Garden Word of the Day
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A well-lit garden path can be a pleasant experience on a summer evening, but what do those lights do to your plants? Let’s find out.
Light at night is not natural. Nothing, us included, evolved to deal with artificial light at night. And we are all light-sensitive to one degree or another. Chickens produce more eggs in summer when their chicks have the best odds of survival. So chicken farmers put their hens under lights to get as many eggs as possible, as quickly as they can. This arrangement works well for the farmers. But it is hard on the hens. Left to live a natural life, the average hen can live 10 to 20 years. Commercial hens generally live only 3 to 4 years. All of those lights and productive demands are hard on people and plants, as well.
Sources of night light
There are many sources of artificial light at night. Street lights, porch lights, decorative path lighting, and security lighting are the most common sources of light at night. Depending on where you live, headlights, factory lights, and strip mall lighting may also be sources of artificial light for your plants. And indoor plants are subject to our overhead lights, reading lamps, and computer and television screens. It’s a wonder anything gets any sleep these days!
The natural cycle of light and dark triggers circadian rhythms within us that allow us to sleep, repair ourselves, and recover from the demands of our days. Plants have similar needs. While plants use sunlight to perform photosynthesis during the day, they need darkness to produce an important compound called phytochrome.
What is phytochrome?
Phytochrome regulates several functions within plants, including abscission, dormancy, photoperiodism, and seed germination. Without healthy seed germination, our gardens might be rather dismal places. And photoperiodism allows plants to anticipate the seasons, triggering them to bloom, grow, and rest at the proper time of year. That is where ‘short day’ and ‘long day’ varieties come in. They use photoperiodism to tell them if the correct balance of daylight and darkness hours is right for them to bloom and grow safely.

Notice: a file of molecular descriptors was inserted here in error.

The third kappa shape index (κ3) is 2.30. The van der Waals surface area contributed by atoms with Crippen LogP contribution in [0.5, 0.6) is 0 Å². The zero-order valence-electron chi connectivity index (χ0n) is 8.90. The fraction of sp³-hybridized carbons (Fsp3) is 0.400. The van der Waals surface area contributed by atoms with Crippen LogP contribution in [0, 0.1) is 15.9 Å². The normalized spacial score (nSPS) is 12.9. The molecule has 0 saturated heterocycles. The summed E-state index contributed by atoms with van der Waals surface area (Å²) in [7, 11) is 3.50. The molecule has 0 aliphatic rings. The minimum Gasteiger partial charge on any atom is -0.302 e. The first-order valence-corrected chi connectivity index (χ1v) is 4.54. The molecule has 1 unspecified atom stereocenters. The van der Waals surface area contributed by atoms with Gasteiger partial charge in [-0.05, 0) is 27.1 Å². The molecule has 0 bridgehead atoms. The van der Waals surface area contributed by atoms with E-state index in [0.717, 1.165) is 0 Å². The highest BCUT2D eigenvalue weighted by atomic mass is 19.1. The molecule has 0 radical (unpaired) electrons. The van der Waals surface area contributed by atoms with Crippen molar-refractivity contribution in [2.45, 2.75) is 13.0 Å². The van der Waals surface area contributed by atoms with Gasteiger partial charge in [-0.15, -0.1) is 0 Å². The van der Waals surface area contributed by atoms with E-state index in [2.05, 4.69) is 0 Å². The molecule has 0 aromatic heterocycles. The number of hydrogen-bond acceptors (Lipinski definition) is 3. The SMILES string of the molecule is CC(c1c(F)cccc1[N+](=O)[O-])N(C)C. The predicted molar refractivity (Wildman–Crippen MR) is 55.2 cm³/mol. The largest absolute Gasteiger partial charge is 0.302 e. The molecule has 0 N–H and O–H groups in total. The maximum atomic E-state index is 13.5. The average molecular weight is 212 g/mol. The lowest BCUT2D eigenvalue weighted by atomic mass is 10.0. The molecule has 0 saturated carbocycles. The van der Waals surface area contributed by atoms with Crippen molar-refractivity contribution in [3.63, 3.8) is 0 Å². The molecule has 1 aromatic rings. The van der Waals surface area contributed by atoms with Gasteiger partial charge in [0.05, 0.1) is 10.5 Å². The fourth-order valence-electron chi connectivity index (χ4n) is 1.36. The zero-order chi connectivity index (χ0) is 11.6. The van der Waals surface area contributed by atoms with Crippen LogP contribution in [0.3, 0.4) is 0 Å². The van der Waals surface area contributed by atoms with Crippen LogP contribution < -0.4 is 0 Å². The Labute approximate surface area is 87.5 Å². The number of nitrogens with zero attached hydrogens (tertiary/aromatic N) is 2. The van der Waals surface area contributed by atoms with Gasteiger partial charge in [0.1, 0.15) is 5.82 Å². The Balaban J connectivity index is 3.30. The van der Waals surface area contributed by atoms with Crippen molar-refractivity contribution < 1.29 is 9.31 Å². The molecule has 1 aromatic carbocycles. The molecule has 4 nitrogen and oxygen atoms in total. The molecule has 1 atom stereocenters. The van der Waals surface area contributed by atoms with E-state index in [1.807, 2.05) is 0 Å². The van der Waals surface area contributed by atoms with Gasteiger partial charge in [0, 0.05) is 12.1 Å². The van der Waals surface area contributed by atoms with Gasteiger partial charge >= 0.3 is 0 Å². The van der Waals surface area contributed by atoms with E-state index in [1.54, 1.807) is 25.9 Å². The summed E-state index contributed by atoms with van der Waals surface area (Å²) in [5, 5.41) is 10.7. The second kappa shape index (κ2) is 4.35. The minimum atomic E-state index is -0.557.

Plants are much more sensitive to the number of daylight hours than you might expect. For some plants, as little as one-minute exposure to a 25-watt bulb is enough to halt blooming. Strawberries are very light-sensitive. If they don’t receive enough darkness, you might not receive any berries.
The number of hours of daylight can also cause bolting, which can shorten the useful life of your lettuces and spinach. If bolting is a problem in your garden, you may want to turn off some of those lights.
Abscission and dormancy
As the days get shorter and the nights get longer, plants produce hormones used to protect themselves through the colder winter months. Those phytohormones tell plants to pull nutrients out of leaves and let them fall. If any part of that natural cycle is interrupted or interfered with, plants can be unprepared for winter weather, making them more susceptible to pests and diseases.
Night lights and insects
We all know that moths are often attracted to porch lights, but nighttime lighting attracts several other insects to our landscapes. Research from the University of Exeter has shown that night lights “trigger complex effects on natural food webs [and that they] may have more permanent, widespread impacts on wildlife and ecosystems.”
Managing light pollution
Now we know: too much light at night can adversely affect our plants. So it’s up to us to reduce light pollution (and air pollution) to improve the health of our plants and the food they produce for us. Try some of these tips to help reduce light pollution in your home and landscape:
With a good night’s rest, you and your plants will both feel better.
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